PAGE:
Breaking down cybersecurity best practices one castle wall at a time

It’s not a situation Marilyn Gallagher-Crawford is accustomed to, but last week the councillor for Ajax Ward 1 found herself fending off a small army of foot soldiers trying to penetrate her castle.

As the Queen and one of the primary decision-makers of the medieval base, ensuring the castle wasn’t breached was one of her main responsibilities. But she made mistakes, she said. Those foot soldiers rushing the southern wall weren’t met with the proper defenses. Instead, the majority of the castle’s defenses were aimed at the draw bridge out front, where another wave of attacks was taking place.

The draw bridge attack turned out to be a distraction. The absence of trained professionals guarding the back door turned out to cost the castle its keep.

“If I were to do it again, I would do things a lot differently,” Crawford told IT World Canada.

Crawford was one of nine participants in the “Breach the Keep” event at Durham College Dec. 2. The event, organized by information security advisor Michael Ball and students from the college, is the early version of what Ball hopes to be a series of tabletop games for business and public sector leaders seeking a different set of lens to learn about cybersecurity best practices. Crawford was the only councillor on site but was accompanied by other community leaders and tech enthusiasts.

Inspired heavily by the popular Dungeons and Dragons tabletop games, Breach the Keep is an early version of a packaged product Ball hopes to get off the ground in the coming months.

Ball has multiple scenarios wrapped around the medieval aesthetics that thrust participants into one of several unique circumstances under which they have to navigate a growing threat – or threats – and defend critical data, represented by the castle’s keep.

Michael Ball breaks down the rules of the game during the Breach the Keep event in Durham College. Photo submitted.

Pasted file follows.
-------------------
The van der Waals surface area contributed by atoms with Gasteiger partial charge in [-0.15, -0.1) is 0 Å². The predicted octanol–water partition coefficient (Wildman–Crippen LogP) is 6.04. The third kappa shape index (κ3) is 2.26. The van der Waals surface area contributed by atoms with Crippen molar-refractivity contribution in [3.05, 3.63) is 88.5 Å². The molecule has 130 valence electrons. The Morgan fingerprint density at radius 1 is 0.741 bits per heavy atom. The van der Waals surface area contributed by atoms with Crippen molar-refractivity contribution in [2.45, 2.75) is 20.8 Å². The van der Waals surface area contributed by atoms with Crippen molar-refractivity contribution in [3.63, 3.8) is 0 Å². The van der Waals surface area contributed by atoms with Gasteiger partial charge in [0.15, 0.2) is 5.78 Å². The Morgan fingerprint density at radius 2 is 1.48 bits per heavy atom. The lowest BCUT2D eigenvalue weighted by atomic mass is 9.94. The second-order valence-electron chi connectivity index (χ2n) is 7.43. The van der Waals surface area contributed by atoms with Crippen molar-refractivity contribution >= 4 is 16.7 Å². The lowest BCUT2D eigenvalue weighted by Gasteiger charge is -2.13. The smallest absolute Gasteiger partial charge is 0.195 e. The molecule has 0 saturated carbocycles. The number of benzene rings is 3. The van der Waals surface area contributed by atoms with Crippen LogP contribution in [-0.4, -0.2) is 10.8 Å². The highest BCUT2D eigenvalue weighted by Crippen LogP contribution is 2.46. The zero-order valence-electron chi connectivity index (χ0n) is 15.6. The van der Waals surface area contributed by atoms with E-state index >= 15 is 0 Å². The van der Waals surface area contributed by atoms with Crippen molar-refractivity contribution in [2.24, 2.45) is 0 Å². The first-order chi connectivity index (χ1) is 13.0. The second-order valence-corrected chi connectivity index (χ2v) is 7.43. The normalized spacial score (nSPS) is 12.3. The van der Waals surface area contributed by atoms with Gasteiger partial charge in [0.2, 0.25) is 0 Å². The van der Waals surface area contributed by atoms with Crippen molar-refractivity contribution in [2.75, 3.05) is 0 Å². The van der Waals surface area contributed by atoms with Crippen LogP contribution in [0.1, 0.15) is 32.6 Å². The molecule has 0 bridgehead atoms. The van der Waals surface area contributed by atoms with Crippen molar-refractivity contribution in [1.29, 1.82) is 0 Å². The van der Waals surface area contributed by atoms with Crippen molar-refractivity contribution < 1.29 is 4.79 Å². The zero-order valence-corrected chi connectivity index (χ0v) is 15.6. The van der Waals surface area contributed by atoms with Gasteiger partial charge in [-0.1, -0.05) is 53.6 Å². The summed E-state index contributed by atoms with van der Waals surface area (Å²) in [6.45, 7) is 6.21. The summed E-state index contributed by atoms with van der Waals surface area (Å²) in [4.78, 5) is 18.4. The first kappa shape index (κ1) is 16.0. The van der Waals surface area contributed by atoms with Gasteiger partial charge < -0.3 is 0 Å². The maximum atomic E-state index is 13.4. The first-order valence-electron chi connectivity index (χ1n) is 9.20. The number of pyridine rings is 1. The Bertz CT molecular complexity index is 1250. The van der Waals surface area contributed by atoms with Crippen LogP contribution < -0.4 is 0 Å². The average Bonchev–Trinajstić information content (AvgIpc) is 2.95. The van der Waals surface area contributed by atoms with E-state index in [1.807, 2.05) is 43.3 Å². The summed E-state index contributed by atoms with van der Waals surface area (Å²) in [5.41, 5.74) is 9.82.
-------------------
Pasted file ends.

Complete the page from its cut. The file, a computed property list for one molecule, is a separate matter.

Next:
“The moat just outside the castle walls represent an intrusion prevention system. The wall itself represents a firewall. The four corners of the castle have a watchtower, representing intrusion monitoring. And all of these layers defend the keep – the data and other critical systems, which you want to protect,” Ball explained.

As the Dungeon Master, which is essentially the game’s narrator, Ball is confident this new spin on cybersecurity awareness training will stick with participants. It’s rare when these types of tabletop games address multiple angles of cybersecurity simultaneously.

“I’m pretty happy with it right now,” he told the publication, adding the game is currently what he would describe in beta stage. “It’s interesting how easily a breach scenario maps onto [a medieval castle].”

While Toronto largely dominates the spotlight when it comes to Canada’s growing tech hubs, the Oshawa region just outside the city is quickly becoming a landing pad for incoming talent.

A recent report from real estate services firm CBRE notes that Toronto’s tech talent pool grew by 54 per cent between 2013 and 2018 to reach 228,500, but the annual ranking saw Hamilton, Ont., crack the top 10 for the first time, while Oshawa went up by two to rank number 12.

The April opening of an innovation accelerator, known as “1855 Whitby” in the former provincial land registry office in the Durham region near Oshawa is expected to boost the region’s innovation chops by attracting new talent.

Matching this growth is a heightened sense of cyber awareness, as news of breaches impacting the area’s municipalities, school boards, and hospitals shows no sign of slowing down.

Crawford referenced a successful phishing scam earlier this year that cost the City of Burlington CA$503,000. More recently, the town of Woodstock Ont., confirmed that the ransomware attack it sustained in September is set to cost the municipality more than $667,000. According to local reporting, the town didn’t even pay the ransom, but the damage was still significant.

These types of stories, she said, keep her up at night. Investing more into cybersecurity, and more importantly, understanding where the municipality’s gaps currently exist is top of mind for city staff outside of the IT department. Hearing more about these types of attacks in the news has put city councillors on high alert as well, indicated Crawford.

One of the things Crawford learned about during the Breach the Keep exercise was just how sneaky threat actors can be, and when they combine that stealthy activity with sophisticated malware, the result can be overwhelming.

“[$503,000] is an astronomical amount,” she said. “The money you put into cybersecurity today could, in fact, save you an incredible amount of money in the future.”


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Jim Love, Chief Content Officer, IT World Canada

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Alex Coop
Alex Coop
Former Editorial Director for IT World Canada and its sister publications.

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